The Ship – The Panama

By Averil Staunton

As some of the girls stood outside their accommodation at the busy built-up port, they would have seen the seagulls wheeling and diving around multiple tall-masted ships being loaded and unloaded with the rumble of barrels of assorted goods being rolled up the gangplanks and no doubt smelled the salt in the air and possible spices being unloaded.

Their accommodation was in the newly refurbished (1847) Elphinstone Emigration Depot at Plymouth Harbour, which could cater for 500 people with entry only to those with sailing tickets.

Their ship, called the Panama was a three mast, wooden Barque weighing 458 tons built in 1846 and under the command of Captain Thomas. Barques were the workhorse of the golden age of sail as they attained passages that nearly matched full-rigged ships, but could operate with smaller crews. This gateway to their new life would be their home for some months.

Once the girls’ were settled into berths on board the Panama, having taken into consideration that sisters or friends were accommodated close together, the Commissioners added a new mattress, bolster, blankets and counterpane; a large canvass bag, for holding linen and clothes, a knife and fork, two spoons, a metal plate, and a drinking mug for each emigrant, all of which articles they were allowed to retain upon landing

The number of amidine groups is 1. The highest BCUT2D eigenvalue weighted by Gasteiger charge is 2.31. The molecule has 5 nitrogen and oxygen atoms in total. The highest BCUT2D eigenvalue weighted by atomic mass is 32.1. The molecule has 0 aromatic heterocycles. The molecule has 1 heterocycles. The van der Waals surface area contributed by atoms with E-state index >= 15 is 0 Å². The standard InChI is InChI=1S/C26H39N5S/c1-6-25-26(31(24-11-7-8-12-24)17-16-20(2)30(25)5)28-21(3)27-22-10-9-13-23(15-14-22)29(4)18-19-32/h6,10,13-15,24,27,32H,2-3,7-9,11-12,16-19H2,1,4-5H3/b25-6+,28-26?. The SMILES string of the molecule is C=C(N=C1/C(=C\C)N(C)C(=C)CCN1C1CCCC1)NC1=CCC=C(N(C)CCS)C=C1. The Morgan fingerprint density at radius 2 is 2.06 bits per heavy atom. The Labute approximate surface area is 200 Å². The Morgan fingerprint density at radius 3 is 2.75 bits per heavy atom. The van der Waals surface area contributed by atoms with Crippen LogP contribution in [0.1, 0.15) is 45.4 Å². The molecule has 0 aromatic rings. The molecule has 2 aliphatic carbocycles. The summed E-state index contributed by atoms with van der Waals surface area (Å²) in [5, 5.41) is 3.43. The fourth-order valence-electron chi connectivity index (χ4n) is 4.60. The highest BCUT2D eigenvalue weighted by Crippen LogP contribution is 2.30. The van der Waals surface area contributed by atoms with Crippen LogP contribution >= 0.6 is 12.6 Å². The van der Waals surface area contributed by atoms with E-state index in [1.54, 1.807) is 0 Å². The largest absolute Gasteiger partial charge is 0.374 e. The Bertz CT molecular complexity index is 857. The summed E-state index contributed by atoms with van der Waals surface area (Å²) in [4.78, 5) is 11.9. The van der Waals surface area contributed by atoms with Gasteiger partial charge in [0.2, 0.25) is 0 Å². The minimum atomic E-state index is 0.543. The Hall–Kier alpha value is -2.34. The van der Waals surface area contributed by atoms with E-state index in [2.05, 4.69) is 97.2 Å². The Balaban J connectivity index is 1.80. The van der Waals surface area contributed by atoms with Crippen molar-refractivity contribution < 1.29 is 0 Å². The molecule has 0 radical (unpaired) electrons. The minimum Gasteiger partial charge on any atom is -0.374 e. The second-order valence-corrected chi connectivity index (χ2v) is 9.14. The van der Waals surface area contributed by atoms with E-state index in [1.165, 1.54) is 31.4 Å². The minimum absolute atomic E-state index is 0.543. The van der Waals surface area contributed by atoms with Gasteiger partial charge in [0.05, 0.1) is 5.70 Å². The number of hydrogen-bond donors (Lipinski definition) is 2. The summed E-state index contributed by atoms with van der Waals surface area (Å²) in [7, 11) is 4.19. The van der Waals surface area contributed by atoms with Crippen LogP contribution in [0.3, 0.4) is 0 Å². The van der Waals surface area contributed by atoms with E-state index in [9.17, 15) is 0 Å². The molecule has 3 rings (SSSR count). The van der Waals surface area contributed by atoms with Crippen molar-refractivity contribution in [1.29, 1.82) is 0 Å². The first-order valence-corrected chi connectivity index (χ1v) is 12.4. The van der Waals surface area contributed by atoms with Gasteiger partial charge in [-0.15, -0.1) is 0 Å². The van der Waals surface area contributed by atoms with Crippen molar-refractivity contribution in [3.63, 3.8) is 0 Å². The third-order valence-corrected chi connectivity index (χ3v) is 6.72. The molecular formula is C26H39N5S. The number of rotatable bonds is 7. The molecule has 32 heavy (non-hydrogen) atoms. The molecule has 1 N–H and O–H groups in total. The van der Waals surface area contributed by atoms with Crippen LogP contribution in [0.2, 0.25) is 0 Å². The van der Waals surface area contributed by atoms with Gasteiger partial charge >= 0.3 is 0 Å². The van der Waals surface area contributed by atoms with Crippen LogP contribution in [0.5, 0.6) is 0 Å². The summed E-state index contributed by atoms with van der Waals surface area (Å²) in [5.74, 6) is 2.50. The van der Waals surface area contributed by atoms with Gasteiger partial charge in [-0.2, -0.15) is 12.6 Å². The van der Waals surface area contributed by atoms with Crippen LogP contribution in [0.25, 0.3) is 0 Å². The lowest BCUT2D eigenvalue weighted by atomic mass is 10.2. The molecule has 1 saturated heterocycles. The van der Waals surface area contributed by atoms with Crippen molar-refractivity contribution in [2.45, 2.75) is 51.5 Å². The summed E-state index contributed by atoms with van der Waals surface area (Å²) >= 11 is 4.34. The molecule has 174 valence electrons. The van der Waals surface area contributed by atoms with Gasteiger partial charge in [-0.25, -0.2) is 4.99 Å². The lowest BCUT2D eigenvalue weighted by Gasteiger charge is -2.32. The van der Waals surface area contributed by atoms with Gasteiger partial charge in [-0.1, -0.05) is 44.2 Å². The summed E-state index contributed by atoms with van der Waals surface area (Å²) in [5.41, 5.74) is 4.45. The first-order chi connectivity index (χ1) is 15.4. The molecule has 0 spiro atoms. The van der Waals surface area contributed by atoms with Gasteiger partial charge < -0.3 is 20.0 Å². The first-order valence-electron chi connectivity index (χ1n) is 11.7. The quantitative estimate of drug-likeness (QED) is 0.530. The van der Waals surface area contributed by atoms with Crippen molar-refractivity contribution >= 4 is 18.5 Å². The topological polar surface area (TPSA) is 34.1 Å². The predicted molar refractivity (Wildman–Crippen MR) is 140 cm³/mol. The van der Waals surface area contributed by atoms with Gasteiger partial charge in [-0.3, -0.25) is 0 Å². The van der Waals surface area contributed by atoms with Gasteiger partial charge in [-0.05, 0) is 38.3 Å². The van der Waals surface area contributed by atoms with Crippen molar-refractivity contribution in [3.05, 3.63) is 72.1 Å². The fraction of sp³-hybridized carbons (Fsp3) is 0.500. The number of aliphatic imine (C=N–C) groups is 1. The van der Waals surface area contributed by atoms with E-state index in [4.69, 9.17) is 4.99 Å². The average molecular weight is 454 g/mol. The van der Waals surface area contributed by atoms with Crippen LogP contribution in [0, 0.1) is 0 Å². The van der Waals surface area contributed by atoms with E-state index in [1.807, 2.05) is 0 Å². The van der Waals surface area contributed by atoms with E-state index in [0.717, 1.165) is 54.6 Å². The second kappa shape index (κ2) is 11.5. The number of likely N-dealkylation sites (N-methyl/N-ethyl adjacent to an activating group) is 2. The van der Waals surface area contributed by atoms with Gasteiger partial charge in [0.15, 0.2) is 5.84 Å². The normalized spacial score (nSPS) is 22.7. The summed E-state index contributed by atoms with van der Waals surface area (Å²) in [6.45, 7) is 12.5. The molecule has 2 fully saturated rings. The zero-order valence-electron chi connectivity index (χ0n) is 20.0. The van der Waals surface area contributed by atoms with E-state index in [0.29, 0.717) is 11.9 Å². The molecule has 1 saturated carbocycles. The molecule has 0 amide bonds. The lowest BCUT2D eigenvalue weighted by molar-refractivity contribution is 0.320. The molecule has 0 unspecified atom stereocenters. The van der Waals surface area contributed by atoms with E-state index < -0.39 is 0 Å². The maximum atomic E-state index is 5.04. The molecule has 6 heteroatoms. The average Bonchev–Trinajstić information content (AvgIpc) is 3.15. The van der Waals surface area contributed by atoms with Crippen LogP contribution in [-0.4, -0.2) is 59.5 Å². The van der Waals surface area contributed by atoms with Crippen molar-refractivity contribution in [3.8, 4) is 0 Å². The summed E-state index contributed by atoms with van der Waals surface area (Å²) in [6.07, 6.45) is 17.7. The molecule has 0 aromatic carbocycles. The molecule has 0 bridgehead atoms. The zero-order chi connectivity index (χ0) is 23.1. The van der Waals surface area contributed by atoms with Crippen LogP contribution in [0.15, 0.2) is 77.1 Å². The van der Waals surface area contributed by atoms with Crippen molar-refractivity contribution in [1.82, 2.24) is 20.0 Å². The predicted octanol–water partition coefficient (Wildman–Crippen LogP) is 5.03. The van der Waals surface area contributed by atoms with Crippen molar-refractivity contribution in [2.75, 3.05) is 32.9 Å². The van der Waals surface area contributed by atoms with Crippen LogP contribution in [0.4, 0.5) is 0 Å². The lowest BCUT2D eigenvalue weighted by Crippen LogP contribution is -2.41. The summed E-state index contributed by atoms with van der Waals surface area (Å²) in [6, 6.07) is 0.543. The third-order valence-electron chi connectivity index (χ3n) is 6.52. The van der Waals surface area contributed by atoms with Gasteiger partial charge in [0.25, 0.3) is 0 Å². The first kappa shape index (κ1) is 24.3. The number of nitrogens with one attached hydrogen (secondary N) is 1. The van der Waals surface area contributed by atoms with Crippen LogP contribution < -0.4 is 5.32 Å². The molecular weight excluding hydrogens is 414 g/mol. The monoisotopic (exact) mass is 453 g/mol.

Handwritten ledger from The Panama ship, detailing the list of passengers, 6th October, 1849. New South Wales Government State Archives and Records.

The Panama also carried paying passengers which included: 23 adults, 1 child and 2 infants.

John 22 & Sarah Blair 26 and their infant Robert

Terance 37 & Anne 22 Farrilly

Malachi 23 & Margaret 23 Finnerty

Ralph 30 and Ann Jane 28 Hutchinson

Edmund 34 & Catherine 27 Neill

William 24 & Harriet 27 Oliver and infant

William 30 & Sarah 29 Savage

John 23 & Ann 20 Stephens

John 26 & Mary Anne 22 Walker – window on embarkation

Eliza Jane 30 & her daughter Harriet Amelia 7

Single Females (not being members of families)

Jane 30 & Hester 26 Cormick – gentlewomen from Mullingar

Judith Hogan 25 House servant from Bansha, Co Tipperary

The barque ‘William Yeo’ by Joseph Semple, 1867 was similar to The Panama which had previously carried Orphans to Australia. National Maritime Museum, Greenwich, London


Course: Remembering our Heritage – Ballinrobe Workhouse

Course instructors

No instructors available.